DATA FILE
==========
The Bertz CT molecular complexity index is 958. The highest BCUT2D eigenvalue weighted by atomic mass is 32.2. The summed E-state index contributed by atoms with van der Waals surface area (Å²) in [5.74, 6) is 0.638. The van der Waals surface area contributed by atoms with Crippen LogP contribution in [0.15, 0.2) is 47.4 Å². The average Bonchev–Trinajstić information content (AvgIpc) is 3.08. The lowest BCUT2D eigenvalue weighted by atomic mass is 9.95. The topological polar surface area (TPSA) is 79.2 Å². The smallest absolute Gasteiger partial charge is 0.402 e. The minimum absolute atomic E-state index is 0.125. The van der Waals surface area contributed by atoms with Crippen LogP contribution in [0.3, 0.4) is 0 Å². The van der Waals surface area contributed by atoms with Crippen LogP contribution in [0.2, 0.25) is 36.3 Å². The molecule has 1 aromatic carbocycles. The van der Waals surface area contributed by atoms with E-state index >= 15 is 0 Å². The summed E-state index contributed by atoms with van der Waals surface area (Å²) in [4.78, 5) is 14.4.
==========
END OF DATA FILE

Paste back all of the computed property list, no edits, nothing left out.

The Bertz CT molecular complexity index is 958. The highest BCUT2D eigenvalue weighted by atomic mass is 32.2. The summed E-state index contributed by atoms with van der Waals surface area (Å²) in [5.74, 6) is 0.638. The van der Waals surface area contributed by atoms with Crippen LogP contribution in [0.15, 0.2) is 47.4 Å². The average Bonchev–Trinajstić information content (AvgIpc) is 3.08. The lowest BCUT2D eigenvalue weighted by atomic mass is 9.95. The topological polar surface area (TPSA) is 79.2 Å². The smallest absolute Gasteiger partial charge is 0.402 e. The minimum absolute atomic E-state index is 0.125. The van der Waals surface area contributed by atoms with Crippen LogP contribution in [0.3, 0.4) is 0 Å². The van der Waals surface area contributed by atoms with Crippen LogP contribution in [0.2, 0.25) is 36.3 Å². The molecule has 1 aromatic carbocycles. The van der Waals surface area contributed by atoms with E-state index >= 15 is 0 Å². The summed E-state index contributed by atoms with van der Waals surface area (Å²) in [4.78, 5) is 14.4.